In the last two years, we have shown ourselves to be very solid and I am not coming from the size of bank’s balance sheet, but we have built a more efficient customer base than any other bank, by raising new businesses and exhibiting our strategy to grow the retail base. We have always said we will be a technology-driven bank so as to reduce cost of deployment, access to financial services and customer experience as well. We have managed to add 10 million more customers in three years and that is because we put the choice of opening an account into the customer’s hand. Our partnering with MTN made it easier to get this volume of customers as it takes 45 seconds just to open an account by just dialing the *710#. There is a big difference with Mobile Money and opening an account. Mobile Money is just like a wallet; you taking money from your wallet and sending something to someone in another area and that is financial exclusion. That is not what we wanted. Rather, we wanted Nigerians to open a full-fledged bank account wherever they may be.
On the business side, we have displaced the traditional financial system and one thing we know is that these people are not poor but the banks are not suitable for them and so they prefer keeping the money to themselves. Secondly, the ajo system is what is prevalent in the market, so what we did was to create a new banking solution that enables the agent to go into markets to open accounts for market men and women. If you go to Iddo, we have a branch there but no one goes there because their work starts from 6am till 6pm. We also found that they were not used to the terminologies of the banking system, so the bank went to them basically. And to show you how successful that was, balances in excess of N5 billion were reported in such locations.
The most important thing here is transformation and what it does for people because we have stories of people who would come and say if we were not for Beta Account, I would not have been able to take my kids to school. That alone gives you the ability to save money because you are generating cash and if you keep spending it, you won’t be able to save. So it is more like planning for the future and in most cases, it moves people out of the poverty bracket.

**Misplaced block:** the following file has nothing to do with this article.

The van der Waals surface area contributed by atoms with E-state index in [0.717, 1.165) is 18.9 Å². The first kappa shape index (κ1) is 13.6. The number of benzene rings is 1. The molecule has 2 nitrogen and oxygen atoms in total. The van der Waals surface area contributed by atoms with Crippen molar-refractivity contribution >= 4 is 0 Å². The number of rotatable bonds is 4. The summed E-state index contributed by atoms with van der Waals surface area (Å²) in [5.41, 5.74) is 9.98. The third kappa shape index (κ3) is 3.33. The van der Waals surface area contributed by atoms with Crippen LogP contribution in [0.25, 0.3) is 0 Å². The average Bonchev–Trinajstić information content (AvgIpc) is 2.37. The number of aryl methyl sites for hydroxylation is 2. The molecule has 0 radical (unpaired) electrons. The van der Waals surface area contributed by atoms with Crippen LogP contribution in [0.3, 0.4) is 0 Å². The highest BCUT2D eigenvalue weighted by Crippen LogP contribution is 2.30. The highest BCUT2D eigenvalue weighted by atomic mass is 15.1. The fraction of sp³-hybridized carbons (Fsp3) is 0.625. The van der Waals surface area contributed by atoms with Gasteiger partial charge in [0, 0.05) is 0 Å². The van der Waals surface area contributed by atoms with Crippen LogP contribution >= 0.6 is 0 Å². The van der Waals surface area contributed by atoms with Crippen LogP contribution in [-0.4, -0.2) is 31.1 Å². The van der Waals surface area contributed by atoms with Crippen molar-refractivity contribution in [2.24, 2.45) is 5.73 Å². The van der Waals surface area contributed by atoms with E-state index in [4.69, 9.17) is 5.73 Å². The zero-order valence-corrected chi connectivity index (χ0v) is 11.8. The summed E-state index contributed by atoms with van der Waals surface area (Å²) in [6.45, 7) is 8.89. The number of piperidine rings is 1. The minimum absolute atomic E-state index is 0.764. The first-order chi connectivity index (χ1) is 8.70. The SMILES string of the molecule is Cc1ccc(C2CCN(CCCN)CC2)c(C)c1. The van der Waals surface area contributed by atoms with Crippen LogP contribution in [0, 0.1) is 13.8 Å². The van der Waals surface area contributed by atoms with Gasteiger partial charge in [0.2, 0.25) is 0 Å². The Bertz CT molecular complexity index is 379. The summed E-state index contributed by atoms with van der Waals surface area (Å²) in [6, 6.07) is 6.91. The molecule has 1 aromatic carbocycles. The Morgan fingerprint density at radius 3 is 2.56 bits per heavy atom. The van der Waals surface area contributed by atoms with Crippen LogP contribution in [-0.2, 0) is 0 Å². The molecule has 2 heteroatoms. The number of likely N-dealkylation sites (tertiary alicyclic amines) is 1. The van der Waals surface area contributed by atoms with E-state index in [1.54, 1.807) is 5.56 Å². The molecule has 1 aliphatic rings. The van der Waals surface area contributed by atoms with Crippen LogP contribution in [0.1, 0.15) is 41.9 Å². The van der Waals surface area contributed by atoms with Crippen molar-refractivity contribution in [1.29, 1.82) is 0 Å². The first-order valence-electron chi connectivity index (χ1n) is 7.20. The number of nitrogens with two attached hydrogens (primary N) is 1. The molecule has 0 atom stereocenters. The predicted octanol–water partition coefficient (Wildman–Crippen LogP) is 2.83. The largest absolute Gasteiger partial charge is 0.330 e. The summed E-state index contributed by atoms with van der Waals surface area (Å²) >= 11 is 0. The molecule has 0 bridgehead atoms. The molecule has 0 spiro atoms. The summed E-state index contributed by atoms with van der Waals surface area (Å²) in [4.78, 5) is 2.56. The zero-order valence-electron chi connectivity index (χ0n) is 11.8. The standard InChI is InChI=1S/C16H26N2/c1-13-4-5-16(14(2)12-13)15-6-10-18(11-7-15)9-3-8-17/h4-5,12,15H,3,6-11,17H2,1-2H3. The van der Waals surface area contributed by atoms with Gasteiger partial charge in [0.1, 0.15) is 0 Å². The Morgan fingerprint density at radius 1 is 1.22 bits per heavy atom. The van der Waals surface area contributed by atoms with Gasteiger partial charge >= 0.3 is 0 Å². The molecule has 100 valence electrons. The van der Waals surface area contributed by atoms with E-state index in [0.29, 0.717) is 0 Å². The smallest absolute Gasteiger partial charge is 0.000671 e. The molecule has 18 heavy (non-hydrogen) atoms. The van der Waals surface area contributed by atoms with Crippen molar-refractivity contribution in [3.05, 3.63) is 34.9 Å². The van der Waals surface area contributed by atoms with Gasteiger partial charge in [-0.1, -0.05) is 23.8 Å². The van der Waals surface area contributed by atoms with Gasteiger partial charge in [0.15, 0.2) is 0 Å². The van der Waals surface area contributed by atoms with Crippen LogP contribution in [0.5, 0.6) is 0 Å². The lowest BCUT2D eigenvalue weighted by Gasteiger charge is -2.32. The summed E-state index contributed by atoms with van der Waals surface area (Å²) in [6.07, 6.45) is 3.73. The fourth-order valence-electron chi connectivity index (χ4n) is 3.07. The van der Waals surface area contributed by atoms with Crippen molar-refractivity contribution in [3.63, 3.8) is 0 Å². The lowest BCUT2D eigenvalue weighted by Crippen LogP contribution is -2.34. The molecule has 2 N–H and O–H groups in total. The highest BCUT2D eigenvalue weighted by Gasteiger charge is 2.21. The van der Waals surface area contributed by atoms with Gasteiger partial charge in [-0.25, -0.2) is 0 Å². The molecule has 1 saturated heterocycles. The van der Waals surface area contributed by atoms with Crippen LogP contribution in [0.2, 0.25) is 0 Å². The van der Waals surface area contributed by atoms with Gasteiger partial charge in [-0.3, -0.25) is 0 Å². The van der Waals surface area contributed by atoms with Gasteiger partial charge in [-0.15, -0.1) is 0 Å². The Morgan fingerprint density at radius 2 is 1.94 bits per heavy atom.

On the small business side, we thought about lending people money because you can lend people money and they can throw it away because they don’t know how to use money. And so, our Diamond Beta Savings Advantage, which is our small business competition, is about getting people in the state of readiness to borrow money, and also creating a platform for you to access the market because you have many people fantastically producing but nobody knows about them. So Diamond Bank is a platform for identifying good businesses and exposing them using our footprints and customer base like connecting our customers to the market because we have partnerships with institutions that are involved in capacity building like the Lagos Business School that trains entrepreneurs. So our business model is not just providing a place to keep your money and a place to borrow, it is also a place to help one grow his/her business. Most of our business customers will tell you that it is not about the lending, it is about how we can help to support their businesses from either the capacity building perspective or connecting them to market places because in the retail space, people need our help in channelling or facilitating their financial flows.
Raising capital through rights issue
Our need for capital is to invest in assets and enhancing our technology and lending. Like I said earlier, we are alive to the economic strategy of building the economy. The capital requirement for lending to retail is 75 per cent in the business space and as we begin to adopt more of the principles of International Financial Reporting Standard (IFRS) and enterprise risk management, which helps to diversify your business portfolio in all dimensions because once you diversify, cost of risk will actually go down. One thing we have learnt from the past economic downturn is that no matter how big you are as a company, when there is an economic downturn, there is a big impact to big or small businesses. So the days of saying you want to put 90 per cent of your customers’ business in one portfolio are over. We would rather share or collaborate in growth of big businesses. So our capital requirement won’t be as much as before. What we are doing is not capital management activity, which is moving capital from places where it is not generating enough returns to the bank to places we think it will be deployed better. The capital need is still there but the source of capital is more like from those areas that were high capital returns to areas with less capital returns.